Send-a-Tweet - The Beginner's Guide to Twitter

Compose-Tweet - The Beginner's Guide to Twitter

The maximum length of a tweet is 140 characters and the number of characters you have remaining are displayed when you are composing a tweet.

How often should you tweet? It depends on how much value your tweets have. I’d say consistency is also important. Don’t send twenty tweets one day then nothing for a month. Around ten every day is a good target. Don’t bombard your followers with a barrage of tweets once a day. Instead, spread your tweets out throughout the day. You can use one of the third party apps described below to schedule your tweets.

This is no different than a face-to-face conversation. You want to say something that is interesting, helpful, or just plain entertaining, then pause and allow the other parties to absorb the information and respond. You don’t say your entire side of the conversation and then walk away from the conversation.

6. Use Discretion

You may have heard in the news of people being prosecuted and even imprisoned for comments they have made on Twitter. Just because you are behind the screen does not mean you are protected from the law. Don’t put anything in a tweet you would not say to someone’s face.

Don’t share personal information on Twitter. Don’t tell people where you’ve parked your car or that you are going on holiday for a week and your house will be empty. Don’t send anything information or photos you wouldn’t want a complete stranger to see. Use your common sense and you’ll be fine.

7. Twitter Third-party Apps

Once you’ve got the hang of Twitter, there are many third-party apps out there that can help you make the most of it. Here are a few for you to consider:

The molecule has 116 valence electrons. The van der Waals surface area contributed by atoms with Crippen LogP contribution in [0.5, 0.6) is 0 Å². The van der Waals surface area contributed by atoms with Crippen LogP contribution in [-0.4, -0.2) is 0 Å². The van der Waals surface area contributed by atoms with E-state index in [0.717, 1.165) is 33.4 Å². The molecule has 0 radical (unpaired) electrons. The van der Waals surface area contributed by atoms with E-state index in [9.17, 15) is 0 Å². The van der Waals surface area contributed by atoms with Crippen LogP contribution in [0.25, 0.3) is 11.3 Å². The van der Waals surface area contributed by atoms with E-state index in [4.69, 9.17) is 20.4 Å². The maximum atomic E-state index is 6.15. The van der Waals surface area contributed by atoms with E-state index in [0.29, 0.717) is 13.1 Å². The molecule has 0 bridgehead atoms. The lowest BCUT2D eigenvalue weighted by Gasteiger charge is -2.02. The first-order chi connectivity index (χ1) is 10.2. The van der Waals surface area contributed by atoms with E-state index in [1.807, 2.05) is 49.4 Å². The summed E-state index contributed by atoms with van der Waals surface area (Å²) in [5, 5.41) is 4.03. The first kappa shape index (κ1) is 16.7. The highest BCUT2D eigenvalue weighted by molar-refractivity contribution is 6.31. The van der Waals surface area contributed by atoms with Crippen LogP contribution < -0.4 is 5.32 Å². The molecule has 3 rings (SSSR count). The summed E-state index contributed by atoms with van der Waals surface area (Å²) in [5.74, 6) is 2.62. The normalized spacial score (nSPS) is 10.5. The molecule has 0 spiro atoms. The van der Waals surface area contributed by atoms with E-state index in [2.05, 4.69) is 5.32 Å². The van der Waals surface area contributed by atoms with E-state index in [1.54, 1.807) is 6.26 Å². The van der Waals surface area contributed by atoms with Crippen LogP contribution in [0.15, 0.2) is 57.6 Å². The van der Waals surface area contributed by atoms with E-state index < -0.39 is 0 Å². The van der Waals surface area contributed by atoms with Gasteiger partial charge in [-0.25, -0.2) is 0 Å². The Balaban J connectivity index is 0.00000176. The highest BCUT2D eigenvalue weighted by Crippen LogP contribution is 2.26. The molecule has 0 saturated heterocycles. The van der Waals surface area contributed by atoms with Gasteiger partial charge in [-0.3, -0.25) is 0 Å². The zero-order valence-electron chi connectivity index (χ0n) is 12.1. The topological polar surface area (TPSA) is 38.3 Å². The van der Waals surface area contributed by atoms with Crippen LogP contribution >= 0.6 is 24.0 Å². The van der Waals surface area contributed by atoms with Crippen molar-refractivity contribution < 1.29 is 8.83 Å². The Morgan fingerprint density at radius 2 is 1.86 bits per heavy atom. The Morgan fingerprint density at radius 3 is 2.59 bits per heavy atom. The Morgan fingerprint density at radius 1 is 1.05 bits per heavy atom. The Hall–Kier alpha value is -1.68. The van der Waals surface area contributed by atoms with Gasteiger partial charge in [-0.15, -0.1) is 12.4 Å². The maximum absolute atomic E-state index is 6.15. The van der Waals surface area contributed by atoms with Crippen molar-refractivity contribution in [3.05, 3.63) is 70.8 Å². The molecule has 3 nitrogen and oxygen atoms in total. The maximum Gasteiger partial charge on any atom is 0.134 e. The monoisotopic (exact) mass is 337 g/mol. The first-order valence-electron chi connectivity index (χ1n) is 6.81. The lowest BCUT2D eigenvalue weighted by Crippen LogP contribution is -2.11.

This app is great for managing Twitter on your desktop. You can also manage Facebook, LinkedIn, and several other social media services. If you have more than one Twitter account, you can register them all and manage them from one screen.


This app can spread your tweets out over the day so you don’t bombard your followers. It gives you a lot of control over how your tweets are sent, such as how often you tweet and at what time. You can also buffer your Facebook status updates.


This app is great for bulk-scheduling tweets. It’s fantastic for directing people to your best-converting posts. For example, identify your top fifty converting posts (that ones that make you the most money) and write a tweet promoting each one. You can then set SocialOomph to send out one tweet each day for the next 50 days. Just schedule the tweets and forget about them.

Twitter gets easier the more you use it. Just jump in with both feet and start tweeting. If you accidently send a tweet you didn’t mean too, you can easily delete it by clicking on the three dots at the bottom of the tweet and selecting Delete Tweet.

Twitter-delete-tweet - The Beginner's Guide to Twitter

For Twitter to be a truly effective marketing tool, you need followers. See my post, Get More Twitter Followers with These Twelve Tips to learn how.

Do you have any tips to help beginners ease their way into Twitter? Are you a beginner and have a question? Feel free to ask in the comments below or drop me line via the contact page.

About The Author


David is the founder and editor of Blog Cogs, a blog about making a living from blogging. Learn more about him here.